Mar. 22, 2012
Boston’s neighborhoods have launched their share of music superstars into orbit in past decades. Donna Summer, the original disco diva, hailed from Dot. Gang Starr’s legendary MC Guru (aka the late Keith Elam) honed his rap chops in Four Corners. And, of course, New Edition and New Kids on the Block served as the twin pillars of boy band stardom in the 1980s and 90s.
The landscape that spawned those artists has changed dramatically. Local artists are now able to utilize tools such as social media, pirate radio stations, and the Internet to market their music and create hype for themselves, rather than having to depend on a record company or promoter to do it.
This autonomy has made it easier not only for musicians to share their music and build a fan base, but to capitalize on opportunities also. Through a Twitter competition among Red Bull Soundstage artists, Shea Rose — an up-and-coming singer who has lived in Dorchester, Braintree, and now Mattapan — was able to rally her fans to help her win an all-expenses paid trip to Austin, Texas, to this year’s South by Southwest (SXSW) Festival. She performed at the Red Bull Soundstage at the Universal Music Group Showcase. Read more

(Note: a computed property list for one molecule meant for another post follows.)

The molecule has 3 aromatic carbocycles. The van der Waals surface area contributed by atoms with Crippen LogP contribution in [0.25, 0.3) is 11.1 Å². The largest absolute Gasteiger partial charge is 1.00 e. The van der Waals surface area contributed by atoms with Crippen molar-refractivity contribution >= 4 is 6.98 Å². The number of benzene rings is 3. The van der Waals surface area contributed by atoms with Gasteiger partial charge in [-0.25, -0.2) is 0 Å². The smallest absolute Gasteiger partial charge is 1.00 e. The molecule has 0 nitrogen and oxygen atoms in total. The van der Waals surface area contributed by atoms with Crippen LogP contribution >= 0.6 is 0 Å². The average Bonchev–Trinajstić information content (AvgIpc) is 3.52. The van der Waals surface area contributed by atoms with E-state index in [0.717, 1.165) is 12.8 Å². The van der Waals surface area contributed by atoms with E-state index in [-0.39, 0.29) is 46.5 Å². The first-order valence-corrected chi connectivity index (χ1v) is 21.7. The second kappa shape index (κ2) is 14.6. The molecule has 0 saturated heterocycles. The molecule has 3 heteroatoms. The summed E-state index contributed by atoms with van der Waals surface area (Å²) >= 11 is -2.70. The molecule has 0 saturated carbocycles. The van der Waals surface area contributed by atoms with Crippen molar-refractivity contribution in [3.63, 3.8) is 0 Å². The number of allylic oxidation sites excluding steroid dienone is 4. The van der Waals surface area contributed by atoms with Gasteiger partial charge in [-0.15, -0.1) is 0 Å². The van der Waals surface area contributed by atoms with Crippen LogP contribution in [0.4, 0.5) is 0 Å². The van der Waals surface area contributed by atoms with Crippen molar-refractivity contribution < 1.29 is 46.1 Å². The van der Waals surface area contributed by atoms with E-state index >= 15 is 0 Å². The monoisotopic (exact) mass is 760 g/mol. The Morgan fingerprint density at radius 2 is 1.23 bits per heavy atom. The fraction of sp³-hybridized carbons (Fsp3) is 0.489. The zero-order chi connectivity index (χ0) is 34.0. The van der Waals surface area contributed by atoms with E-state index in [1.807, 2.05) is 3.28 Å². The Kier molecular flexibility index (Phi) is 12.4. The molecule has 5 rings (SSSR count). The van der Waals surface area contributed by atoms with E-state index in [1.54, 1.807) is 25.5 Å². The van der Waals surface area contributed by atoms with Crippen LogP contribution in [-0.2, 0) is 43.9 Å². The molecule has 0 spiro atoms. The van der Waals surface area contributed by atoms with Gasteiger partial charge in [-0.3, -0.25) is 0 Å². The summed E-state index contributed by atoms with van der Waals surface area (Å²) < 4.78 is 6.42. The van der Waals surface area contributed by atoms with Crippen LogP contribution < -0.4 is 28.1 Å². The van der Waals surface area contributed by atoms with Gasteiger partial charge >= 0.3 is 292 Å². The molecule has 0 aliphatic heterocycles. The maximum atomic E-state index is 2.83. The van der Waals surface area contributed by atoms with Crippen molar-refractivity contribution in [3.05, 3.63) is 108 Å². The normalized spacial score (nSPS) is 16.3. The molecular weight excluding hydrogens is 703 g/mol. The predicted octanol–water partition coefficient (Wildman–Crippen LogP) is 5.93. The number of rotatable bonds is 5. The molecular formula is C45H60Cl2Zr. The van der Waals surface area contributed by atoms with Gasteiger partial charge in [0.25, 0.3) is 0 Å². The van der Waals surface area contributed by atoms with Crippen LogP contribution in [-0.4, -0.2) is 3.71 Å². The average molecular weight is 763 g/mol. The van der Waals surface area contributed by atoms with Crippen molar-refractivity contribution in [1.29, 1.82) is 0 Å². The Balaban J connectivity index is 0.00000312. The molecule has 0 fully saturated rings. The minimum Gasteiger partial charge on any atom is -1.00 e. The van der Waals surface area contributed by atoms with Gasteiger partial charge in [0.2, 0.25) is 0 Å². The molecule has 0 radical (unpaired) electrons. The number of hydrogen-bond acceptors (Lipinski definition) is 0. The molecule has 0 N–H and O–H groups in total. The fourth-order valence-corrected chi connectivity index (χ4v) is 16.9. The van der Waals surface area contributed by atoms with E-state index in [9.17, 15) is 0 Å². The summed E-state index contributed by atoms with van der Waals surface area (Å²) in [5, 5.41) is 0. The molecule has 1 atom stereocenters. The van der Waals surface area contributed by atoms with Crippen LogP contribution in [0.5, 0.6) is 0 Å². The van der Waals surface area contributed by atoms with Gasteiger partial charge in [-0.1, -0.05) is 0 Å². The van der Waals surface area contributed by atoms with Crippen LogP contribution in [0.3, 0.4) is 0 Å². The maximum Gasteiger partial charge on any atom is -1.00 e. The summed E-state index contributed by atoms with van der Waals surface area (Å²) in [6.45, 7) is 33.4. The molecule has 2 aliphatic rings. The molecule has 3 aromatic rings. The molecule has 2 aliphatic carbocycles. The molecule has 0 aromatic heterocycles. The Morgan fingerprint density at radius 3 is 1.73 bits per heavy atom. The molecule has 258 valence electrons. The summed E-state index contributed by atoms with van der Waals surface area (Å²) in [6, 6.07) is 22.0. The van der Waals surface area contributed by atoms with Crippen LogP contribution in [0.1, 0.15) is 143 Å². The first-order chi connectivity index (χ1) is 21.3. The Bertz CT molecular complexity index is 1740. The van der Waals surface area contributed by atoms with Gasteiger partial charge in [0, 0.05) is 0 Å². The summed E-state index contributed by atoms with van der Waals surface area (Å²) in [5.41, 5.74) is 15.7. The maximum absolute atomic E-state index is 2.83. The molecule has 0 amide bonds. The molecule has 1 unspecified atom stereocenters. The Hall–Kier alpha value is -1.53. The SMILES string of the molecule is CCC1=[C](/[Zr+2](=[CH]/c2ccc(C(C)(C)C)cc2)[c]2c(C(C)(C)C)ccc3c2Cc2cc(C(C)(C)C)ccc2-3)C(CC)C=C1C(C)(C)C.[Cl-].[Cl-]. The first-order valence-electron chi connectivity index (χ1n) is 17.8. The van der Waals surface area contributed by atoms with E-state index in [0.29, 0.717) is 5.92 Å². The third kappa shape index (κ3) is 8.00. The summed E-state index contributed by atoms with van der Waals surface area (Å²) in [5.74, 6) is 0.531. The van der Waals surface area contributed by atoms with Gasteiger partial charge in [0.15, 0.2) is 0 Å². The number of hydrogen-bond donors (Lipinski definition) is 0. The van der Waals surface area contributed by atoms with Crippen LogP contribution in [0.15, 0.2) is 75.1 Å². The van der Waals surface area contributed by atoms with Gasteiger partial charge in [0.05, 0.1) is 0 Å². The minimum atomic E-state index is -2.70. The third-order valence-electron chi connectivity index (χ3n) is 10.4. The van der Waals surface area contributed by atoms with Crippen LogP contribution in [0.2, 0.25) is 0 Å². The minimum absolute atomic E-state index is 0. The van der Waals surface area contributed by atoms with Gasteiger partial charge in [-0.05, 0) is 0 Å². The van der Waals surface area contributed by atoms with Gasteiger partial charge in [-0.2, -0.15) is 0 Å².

Mar. 8, 2012
Coming back to Dorchester means a lot to Liz Carney and even more for the Dorchester Community Center for the Visual Arts, or DotArt, as its more commonly called. After a year-long search for the right match, the non-profit center has found the perfect fit in Carney as the new executive director.
Much of the youth-oriented programming has been scaled back since founding director Leslie MacWeeney stepped down. The organization was largely volunteer-driven with fewer classes being offered. But Carney is determined to get the center back on its feet with new classes in the spring, future partnerships and summer fundraising. Read more
Heard the one about the rapper-turned-actor from the mean streets of Dorchester?
No, not Mark Wahlberg. Although you’re not far off.